With the population of black bears in Maine above the management plan, the herd could spread into more-populated areas. Becky Bohrer/Associated Press

The air is hot and humid. Crickets sing in a pace so rapid their chirps meld into a monotonous trill. The forest is verdant with lush, green foliage. It sounds and feels like a late summer day, but the fall hunting season has begun.

The opening of Maine’s bear season always seems a bit strange. The unofficial change of seasons from summer to fall – Labor Day – is still a week away and the official change won’t occur for several weeks. Nonetheless, it’s time to hunt.

Reasons for the early start are numerous and varied. Different species follow different schedules, and for black bears, late summer provides a period of abundant hard and soft mast and an opportunity to begin building a layer of fat that will sustain them through their long winter’s nap. That period won’t last long. Depending on mast abundance and climatic conditions, some may head into their dens in early to mid November, just about the time most hunters hit the woods. If they don’t start sooner, hunters might miss their chance at bagging a bruin.

Maximizing hunting opportunity has become more important in recent years as Maine’s bear population continues to grow beyond management objective levels. The current management plan calls for stabilizing the population at no less than 2005 levels through annual harvest – a population goal of 23,000 bears. However, only once since then has the bear harvest reached objective levels. For the rest, it was below.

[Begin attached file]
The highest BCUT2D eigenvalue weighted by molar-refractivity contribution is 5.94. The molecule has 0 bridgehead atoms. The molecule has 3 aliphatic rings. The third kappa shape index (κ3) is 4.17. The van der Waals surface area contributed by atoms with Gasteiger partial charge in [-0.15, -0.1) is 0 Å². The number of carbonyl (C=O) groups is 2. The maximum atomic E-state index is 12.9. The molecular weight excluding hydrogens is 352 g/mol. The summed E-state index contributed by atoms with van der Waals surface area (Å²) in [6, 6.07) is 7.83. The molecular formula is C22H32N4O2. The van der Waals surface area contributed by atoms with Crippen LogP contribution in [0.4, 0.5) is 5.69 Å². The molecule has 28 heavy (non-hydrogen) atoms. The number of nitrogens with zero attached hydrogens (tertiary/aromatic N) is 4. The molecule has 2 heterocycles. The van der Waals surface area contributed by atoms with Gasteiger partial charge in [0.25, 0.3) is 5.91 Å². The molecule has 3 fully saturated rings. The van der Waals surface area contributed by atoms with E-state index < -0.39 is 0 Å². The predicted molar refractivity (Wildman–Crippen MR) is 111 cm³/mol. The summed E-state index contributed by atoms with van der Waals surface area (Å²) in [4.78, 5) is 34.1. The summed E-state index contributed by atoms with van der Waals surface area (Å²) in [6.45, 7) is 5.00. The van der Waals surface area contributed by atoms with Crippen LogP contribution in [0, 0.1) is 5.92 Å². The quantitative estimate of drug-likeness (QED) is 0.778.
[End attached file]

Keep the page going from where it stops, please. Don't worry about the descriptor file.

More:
A lower-than-expected harvest could mean a declining population, or insufficient hunting effort. Maine biologists have been studying this iconic species for decades and have a pretty good handle on population status. Among their recent findings are higher productivity, more recruitment and healthier individuals, indicating the population is quite healthy. In fact, it has increased by more than 30% since 2005, to an estimated 30,000 bears. With this growth has also come expansion, and bears are increasingly showing up in areas of denser human populations. Complaints currently average around 500 a year, but are expected to grow along with the bear population. Clearly, something needs to be done.

The Maine Department of Inland Fisheries and Wildlife continues seeking ways to increase both hunting opportunity and harvest. However, those efforts are far too often stymied in the legislative process. Public input is always important, but some special interest groups would rather see certain hunting methods, and therefore bear harvests, reduced or eliminated. Hunting groups bicker among themselves as to who should get a larger slice of bear pie. Some prefer doling it out to the locals, while others point to the economic importance of nonresident hunters. Bait hunters, dog hunters and trappers all want more than the others. So, the process stalls.

The problem and the bears aren’t going away, and will only increase without substantive action. Maine has a long history of bear hunting and it’s important to preserve traditional hunting methods, which has sometimes been a challenge. Next, we need to find solutions to stem and perhaps reduce the burgeoning bear population that will be acceptable to as many different factions as possible. The only way to accomplish that is by working together.

Bob Humphrey is a freelance writer and Registered Maine Guide who lives in Pownal. He can be reached at: bhunt@maine.rr.com

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